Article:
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I generated binomial data showing a logistic correlation to a predictor. I analysed such dataset with a generalised linear model which assumes a binomial distribution of residuals and a "logit" link function, but the residuals of such a model still fail to respect the model assumptions: the quantile-quantile plot shows that the residuals' distribution departs from the theoretical one, and residuals seem heteroscedastic. This happens regardless of sample size. Why is that?

Here is my example, simulated and analysed in R. To give the data some realism: let's imagine that I am interested in the probability of bird predation under different degrees of vegetation cover (expressed as percentage). For each level of vegetation cover I tracked 15 birds and recorded if they had been killed by a predator by the end of the study (data coded as 1 or 0).

# Generate data:
set.seed(666)
predictor <- c(0, 20, 40, 50, 70, 90)
y = 4 - 0.2 * predictor # linear combination of the variables
pr = 1/(1+exp(-y)) # pass y through an inv-logit function to get probability

# build dataset:

df <- data.frame(vegetation.cover = rep(predictor, 15), prob = rep(pr, 15))
df$predation.01 <- rbinom(length(df[,1]), 1, pr)
    
# df$predation.01 refers to the probability of a bird to be killed by a predator. 
# To model predation.01 vs vegetation.cover:

glm.01 <- glm(predation.01 ~ vegetation.cover,
    data= df,
    family=binomial(link="logit")
    )

These are the model diagnostic plots:

Diagnostic plots for glm.01 fitted to a dataset with replication n=15 for each value of the predictor

For comparison, these are the diagnostic plots for the same model fitted on a dataset with a replication of 1500 for each value of the predictor:

Diagnostic plots for glm.01 fitted to a dataset with replication n=1500 for each value of the predictor

Here are the data together with the model predictions for n=15:

data and predictions by glm.01 fitted to the dataset with replication n=15 for each value of the predictor

I added a pinch of artificial noise to the observations to avoid a perfect overlap of all the 0s and 1s in an attempt to aid the interpretation of the graph.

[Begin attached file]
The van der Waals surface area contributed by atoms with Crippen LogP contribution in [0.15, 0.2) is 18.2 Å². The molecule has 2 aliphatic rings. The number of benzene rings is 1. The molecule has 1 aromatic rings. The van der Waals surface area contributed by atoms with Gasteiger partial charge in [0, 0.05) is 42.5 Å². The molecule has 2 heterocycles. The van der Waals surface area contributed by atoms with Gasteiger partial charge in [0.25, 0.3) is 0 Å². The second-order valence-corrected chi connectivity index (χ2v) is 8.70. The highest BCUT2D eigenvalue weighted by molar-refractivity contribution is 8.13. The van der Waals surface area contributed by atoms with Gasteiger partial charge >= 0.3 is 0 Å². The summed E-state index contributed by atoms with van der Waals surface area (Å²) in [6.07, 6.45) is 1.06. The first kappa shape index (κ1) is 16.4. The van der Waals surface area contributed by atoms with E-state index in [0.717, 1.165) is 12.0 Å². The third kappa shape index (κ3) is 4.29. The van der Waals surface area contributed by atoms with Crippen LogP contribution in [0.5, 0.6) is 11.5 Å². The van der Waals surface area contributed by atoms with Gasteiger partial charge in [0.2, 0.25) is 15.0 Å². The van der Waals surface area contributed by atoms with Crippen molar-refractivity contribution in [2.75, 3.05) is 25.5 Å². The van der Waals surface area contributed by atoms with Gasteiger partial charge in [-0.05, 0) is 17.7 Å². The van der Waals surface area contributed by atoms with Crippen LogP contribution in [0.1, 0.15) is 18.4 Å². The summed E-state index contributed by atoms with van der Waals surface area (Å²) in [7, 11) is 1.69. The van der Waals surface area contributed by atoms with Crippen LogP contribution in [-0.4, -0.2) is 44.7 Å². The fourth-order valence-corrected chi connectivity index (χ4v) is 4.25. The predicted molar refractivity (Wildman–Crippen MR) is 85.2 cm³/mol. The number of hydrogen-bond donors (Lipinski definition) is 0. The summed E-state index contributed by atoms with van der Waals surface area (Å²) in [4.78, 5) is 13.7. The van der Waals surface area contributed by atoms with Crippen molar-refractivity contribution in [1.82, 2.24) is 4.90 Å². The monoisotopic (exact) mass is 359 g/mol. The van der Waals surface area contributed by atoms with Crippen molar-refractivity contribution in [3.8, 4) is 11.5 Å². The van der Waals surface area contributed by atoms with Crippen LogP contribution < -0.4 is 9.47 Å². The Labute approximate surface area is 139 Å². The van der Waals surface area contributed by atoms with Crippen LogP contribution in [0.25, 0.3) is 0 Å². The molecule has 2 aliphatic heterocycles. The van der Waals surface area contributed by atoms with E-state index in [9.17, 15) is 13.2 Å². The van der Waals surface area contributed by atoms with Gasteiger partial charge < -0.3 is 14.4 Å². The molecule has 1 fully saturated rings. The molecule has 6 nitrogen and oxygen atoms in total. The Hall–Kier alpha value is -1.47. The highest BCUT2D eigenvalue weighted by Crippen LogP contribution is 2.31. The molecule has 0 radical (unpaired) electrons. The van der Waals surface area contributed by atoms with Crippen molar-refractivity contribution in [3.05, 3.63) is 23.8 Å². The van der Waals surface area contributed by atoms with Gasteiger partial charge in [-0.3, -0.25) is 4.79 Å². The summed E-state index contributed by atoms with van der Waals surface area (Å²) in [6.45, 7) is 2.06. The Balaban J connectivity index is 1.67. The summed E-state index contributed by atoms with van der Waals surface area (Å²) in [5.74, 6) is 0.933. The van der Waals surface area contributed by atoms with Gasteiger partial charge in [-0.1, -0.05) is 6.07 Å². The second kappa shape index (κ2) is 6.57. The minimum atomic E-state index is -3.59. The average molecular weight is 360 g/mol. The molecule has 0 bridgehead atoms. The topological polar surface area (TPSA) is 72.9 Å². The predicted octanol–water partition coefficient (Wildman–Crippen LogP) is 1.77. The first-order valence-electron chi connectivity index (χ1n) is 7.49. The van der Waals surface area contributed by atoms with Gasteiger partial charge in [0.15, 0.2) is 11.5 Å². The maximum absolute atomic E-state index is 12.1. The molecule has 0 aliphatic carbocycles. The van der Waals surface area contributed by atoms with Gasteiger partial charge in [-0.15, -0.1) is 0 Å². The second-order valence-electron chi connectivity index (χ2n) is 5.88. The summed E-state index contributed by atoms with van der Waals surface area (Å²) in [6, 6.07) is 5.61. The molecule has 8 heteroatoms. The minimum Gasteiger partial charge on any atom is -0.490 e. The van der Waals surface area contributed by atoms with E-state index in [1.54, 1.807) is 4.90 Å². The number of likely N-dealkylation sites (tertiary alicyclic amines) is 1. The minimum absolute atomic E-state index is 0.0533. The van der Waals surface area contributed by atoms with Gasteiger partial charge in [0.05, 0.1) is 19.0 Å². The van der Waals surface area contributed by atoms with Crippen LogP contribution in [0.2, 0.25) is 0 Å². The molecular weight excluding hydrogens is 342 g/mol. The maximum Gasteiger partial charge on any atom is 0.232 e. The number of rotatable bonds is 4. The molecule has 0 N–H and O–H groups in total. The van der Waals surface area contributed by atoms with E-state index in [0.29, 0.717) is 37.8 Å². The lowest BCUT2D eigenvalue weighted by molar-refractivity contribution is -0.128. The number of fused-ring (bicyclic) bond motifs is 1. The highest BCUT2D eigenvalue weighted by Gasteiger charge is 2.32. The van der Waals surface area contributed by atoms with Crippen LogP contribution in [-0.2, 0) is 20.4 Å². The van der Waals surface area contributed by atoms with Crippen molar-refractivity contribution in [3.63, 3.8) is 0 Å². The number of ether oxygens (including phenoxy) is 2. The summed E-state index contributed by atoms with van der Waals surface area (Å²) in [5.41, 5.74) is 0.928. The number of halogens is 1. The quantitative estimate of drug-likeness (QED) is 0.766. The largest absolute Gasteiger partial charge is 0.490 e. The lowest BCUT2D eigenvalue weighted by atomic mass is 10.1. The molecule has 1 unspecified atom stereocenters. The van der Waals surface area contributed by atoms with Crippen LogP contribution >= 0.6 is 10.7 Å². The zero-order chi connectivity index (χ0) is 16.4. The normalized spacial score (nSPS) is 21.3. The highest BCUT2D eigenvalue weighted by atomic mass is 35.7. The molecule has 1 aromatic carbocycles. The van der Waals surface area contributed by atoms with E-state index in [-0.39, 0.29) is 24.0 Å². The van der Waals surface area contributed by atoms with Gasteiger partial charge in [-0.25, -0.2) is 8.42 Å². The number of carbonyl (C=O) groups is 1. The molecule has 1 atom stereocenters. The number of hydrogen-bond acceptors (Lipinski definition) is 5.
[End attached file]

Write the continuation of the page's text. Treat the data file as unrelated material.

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  • $\begingroup$ See: stats.stackexchange.com/questions/121490/… and stats.stackexchange.com/questions/307221/… $\endgroup$ Commented Jun 1, 2023 at 16:11
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    $\begingroup$ I suggest adding quantile residuals as implemented in the DHARMa package. $\endgroup$ Commented Jun 1, 2023 at 16:28
  • $\begingroup$ You are using extraordinarily small probabilities at cover values greater than 40. A quick check suggests that at cover = 40 the probability is less than 0.02, and for the higher values it becomes increasingly infinitesimal (less than $10^{-6}$ at cover = 90). $\endgroup$
    – EdM
    Commented Jun 1, 2023 at 17:04

1 Answer 1

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It may help you to read my answer to Interpretation of plot (glm.model). The plots that R is generating are not specific to a logistic regression. They are the plots for a standard OLS regression. For example, the qq-plot is not of the residuals vs a binomial distribution. It shows them relative to a normal distribution. However, there is no theoretical reason that the residuals from a logistic regression 'should' be normally distributed. On the other hand, the residuals from a logistic regression very much should be heteroscedastic, because the variance is a function of the mean. Your model seems fine, as far as I can tell.

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  • $\begingroup$ Thanks! What confuses me is that if I generate y values with an exponential correlation to x values and a Poisson distribution, the diagnostic plots for the corresponding glm(y~x, family=binomial(link="logit")) model indicate normality and homoscedasticity of the residuals. How comes the diagnostic plots show normalisation and homogenization of residuals for a Poisson GLM fitted to Poisson-distributed data, but the same doesn't happen for a binomial GLM fitted to binomial data? $\endgroup$ Commented Jun 4, 2023 at 12:17
  • $\begingroup$ @MarcoPlebani, they aren't actually normal, but they're close. The Poisson is much closer to a normal than a binomial. $\endgroup$ Commented Jun 4, 2023 at 12:23

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